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Sep 18, 2003

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U.S. devalues Canadian citizenship

This annoying type of unilateral action by the U.S. de facto defines a two-tier class of Canadian citizens at the border.

During the past two years Canada's immigration policies have been
subjected to a series of sweeping popular critiques including those of journalists Diane Francis and Daniel Stoffman, among many.

As a consequence of these and other complaints, Canada put a new and more stringent set of immigrant entry conditions into place in June 2002. The short-run effects of these conditions have been dramatic. Recent statistics indicate that skilled immigrant applications to Canada have declined by 40 per cent. Other immigrants mired in the red tape of changing regulations have filed a class-action suit. It remains to be seen if stringent overseas screening efforts will prove effective in improving the economic prospects of immigrants in Canada.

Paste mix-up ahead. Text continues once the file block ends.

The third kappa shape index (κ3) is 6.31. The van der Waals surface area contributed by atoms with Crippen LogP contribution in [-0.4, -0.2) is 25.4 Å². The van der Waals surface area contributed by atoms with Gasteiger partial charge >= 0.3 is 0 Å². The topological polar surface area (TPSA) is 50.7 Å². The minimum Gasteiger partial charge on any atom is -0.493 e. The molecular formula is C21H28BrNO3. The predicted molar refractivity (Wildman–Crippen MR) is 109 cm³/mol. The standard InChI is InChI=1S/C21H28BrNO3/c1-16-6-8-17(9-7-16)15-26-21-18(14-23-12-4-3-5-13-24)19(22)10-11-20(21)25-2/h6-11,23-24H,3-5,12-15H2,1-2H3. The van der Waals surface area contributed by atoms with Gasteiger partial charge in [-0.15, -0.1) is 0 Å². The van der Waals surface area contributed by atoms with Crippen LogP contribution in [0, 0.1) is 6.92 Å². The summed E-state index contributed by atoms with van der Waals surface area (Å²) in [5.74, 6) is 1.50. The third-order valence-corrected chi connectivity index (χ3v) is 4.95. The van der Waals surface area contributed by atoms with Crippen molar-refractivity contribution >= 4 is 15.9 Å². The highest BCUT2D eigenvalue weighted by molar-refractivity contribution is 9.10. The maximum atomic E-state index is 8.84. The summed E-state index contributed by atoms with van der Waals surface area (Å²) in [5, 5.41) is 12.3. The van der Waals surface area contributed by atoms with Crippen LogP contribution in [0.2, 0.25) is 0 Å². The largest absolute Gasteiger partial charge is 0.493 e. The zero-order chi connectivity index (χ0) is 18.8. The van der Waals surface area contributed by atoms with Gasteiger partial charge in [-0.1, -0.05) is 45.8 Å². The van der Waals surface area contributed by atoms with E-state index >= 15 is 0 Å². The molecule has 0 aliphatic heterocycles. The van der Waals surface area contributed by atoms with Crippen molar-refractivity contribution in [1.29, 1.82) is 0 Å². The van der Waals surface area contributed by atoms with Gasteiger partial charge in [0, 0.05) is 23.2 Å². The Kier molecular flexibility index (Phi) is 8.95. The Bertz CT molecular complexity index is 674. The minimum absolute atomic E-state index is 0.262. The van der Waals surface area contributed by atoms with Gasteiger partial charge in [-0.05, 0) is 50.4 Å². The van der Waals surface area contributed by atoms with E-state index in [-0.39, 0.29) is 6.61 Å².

However, in spite of these draconian measures, even more important changes appear much closer to home, namely at the Canada-United States border. The harmonization of visa regulations and the unilateral actions of the U.S. authorities at the border have had dramatic effects on the definition of Canadian citizenship and particularly of a refugee.

For example, the U.S. has imposed visa requirements on some Canadian citizens crossing the border because their place of birth is neither Canada nor a country in a select third group. More invidious is the U.S. treatment of Canadians who hold dual citizenship when their country of birth is considered a terrorist haven by the U.S. Recently, a Syrian-born Canadian returning to Canada via New York was detained by U.S. authorities and sent to Syria to be imprisoned. This annoying type of unilateral action by the U.S. devalues Canadian citizenship, and de facto defines a two-tier class of Canadian citizens at the border.